Wednesday, July 9, 2014

Week 3: The Saga Continues

Hello again,
It's business as usual for the microfossils interns. Here is a recap of our week.

Week three was short and sweet due to the national holiday, but we still managed to get a lot done.
We assigned over 300 new AMNH catalog numbers. Some of us also got to do CT scan reconstructions in preparation for the samples we will be running next week.
Hard at work on the database

Disasters arise!

Sometimes the microfossils get away! Many items in our collection are from research projects that were done almost a century ago. Glue and tape begin to break down over time, so we must rehouse our material on new slides. Even with the lightest touch we are in danger of breaking fragile samples or having a sample 'jump' off of its original slide. When that happens, we do our best to recover our fallen comrades.

Shaun assisting in the recovery of an ostracod

Dustracod sighting

Sometimes samples that were thought to be missing are recovered near the working area or in the original box. We do our best to keep our collection as complete as possible.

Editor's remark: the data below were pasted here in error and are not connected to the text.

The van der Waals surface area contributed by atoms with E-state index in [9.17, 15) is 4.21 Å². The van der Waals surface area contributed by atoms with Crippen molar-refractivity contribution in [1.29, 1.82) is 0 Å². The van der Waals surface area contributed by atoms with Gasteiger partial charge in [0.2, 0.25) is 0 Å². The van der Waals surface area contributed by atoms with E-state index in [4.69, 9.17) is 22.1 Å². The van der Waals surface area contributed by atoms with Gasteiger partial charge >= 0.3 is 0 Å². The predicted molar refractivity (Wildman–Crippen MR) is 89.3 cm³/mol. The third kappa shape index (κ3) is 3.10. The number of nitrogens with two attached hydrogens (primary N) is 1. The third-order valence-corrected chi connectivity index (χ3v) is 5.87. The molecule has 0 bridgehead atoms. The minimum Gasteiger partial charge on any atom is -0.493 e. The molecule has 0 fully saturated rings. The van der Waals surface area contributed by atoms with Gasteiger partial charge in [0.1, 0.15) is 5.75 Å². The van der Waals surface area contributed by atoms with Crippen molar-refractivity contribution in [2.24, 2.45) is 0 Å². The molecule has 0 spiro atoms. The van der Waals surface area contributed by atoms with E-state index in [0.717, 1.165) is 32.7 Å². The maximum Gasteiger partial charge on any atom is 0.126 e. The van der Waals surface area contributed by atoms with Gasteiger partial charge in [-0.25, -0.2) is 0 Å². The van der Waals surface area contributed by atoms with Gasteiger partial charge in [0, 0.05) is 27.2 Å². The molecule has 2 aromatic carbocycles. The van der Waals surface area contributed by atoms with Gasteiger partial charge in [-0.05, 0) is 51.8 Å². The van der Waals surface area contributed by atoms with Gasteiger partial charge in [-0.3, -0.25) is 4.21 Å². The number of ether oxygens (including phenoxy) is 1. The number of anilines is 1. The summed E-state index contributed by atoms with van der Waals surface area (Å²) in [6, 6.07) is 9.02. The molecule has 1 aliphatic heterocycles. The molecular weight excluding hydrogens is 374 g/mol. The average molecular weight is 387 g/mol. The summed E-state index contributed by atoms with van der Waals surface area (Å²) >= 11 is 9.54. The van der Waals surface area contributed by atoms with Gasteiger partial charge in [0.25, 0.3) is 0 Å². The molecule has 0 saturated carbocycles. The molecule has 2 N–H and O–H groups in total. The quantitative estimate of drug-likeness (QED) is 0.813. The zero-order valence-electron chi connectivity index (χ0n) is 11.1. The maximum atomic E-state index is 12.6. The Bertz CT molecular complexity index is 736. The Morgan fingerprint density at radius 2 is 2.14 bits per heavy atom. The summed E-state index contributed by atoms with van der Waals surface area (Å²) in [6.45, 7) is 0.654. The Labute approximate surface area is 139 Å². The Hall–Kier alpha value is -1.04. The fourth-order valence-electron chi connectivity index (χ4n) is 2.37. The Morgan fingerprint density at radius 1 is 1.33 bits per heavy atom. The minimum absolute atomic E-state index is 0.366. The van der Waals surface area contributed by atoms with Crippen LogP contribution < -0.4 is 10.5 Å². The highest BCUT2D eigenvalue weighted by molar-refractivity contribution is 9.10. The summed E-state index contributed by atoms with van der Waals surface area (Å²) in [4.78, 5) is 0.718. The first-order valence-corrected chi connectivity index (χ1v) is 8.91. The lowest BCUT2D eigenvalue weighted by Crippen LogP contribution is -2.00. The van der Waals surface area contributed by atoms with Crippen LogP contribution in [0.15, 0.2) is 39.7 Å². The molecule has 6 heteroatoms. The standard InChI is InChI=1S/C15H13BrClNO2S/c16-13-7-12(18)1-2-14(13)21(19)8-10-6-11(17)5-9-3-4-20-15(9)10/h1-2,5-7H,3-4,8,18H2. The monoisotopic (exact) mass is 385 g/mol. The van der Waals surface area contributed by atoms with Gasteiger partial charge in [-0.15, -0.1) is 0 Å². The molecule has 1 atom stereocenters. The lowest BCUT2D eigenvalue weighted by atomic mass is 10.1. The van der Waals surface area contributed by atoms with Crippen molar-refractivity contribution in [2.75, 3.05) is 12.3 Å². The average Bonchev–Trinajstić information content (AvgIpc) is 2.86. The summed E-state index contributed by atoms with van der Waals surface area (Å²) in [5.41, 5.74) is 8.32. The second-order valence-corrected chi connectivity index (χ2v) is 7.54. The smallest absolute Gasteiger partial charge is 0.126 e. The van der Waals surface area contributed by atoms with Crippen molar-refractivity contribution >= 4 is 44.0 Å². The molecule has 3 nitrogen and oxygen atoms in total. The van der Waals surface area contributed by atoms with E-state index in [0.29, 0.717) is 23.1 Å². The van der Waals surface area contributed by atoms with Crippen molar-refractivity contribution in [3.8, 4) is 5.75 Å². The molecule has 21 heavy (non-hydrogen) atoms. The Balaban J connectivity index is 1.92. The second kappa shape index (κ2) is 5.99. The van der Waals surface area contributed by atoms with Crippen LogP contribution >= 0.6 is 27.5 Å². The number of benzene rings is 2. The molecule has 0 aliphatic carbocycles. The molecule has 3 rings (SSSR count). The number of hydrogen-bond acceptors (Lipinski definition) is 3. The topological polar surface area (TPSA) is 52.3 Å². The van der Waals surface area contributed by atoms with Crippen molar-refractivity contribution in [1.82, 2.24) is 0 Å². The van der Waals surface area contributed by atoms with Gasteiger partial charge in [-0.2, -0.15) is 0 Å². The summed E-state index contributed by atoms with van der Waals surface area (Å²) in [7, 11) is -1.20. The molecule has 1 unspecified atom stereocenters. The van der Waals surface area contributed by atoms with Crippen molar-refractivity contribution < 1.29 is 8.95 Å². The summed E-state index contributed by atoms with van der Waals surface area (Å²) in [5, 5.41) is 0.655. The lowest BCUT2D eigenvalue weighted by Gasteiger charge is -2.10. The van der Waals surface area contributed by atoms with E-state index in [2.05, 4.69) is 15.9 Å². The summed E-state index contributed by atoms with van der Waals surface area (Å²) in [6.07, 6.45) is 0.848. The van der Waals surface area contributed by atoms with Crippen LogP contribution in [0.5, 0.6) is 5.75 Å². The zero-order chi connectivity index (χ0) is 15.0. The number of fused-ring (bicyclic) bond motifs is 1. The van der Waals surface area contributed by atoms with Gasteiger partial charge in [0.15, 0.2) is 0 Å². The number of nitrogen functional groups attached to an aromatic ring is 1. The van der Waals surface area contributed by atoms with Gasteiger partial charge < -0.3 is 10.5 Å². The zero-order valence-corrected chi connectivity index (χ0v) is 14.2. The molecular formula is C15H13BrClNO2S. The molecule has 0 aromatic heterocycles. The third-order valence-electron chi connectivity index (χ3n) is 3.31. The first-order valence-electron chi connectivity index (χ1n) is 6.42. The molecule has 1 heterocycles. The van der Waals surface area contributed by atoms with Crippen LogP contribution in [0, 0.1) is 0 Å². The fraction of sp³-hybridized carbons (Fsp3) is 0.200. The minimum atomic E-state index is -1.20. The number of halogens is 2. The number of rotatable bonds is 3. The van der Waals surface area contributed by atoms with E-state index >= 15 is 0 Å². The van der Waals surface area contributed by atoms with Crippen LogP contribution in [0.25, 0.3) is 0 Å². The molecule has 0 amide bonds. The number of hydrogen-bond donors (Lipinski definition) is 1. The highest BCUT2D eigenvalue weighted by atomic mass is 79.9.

In our attempts to locate ostracods, we stumbled upon a strange and interesting specimen.
"Dustracod"? "Dustram"? What are you?

At first we thought the specimen to be a foram or a lost specimen from last year's intern. It turns out it was just a spec of dust or perhaps a mineral from other researchers who visit our lab.
We thus named the "specimen" the dustracod and continued our search. We have yet to locate our slippery holotype.

WOW! Look at that photogenic fossil!

Here is a photo of a nummulite Kat photographed this week. There is evidence of the beginnings of pyritization - or pyrite decay - in this specimen.

A nummulite undergoing pyritization

A close up of the pyritized section

See? The mineral pyrite is forming in certain areas of the fossil. There is also a fine white dust seen in the cracks of the fossil. Though this may look like the matrix the fossil was found in, it is actually an early stage of pyrite decay. Unfortunately, this means that the fossil is in a state of degradation, and will soon be unable to use, unless something is done. Our rehousing project is a preventative action against this development, as one of the main reasons that pyrite decay occurs is because of increased humidity.

Tour of the Week

This week we visited the Icthyology department with Rad Arindell. We saw how they obtained and preverved specimens for their dried and alcohol collections. As a bonus we also got to see the famous "living fossil fish" Coelacanth.

That's a lot of alcohol!

The saga of microfossil digitization continues...
Until next time
-Ipmicrofossils team

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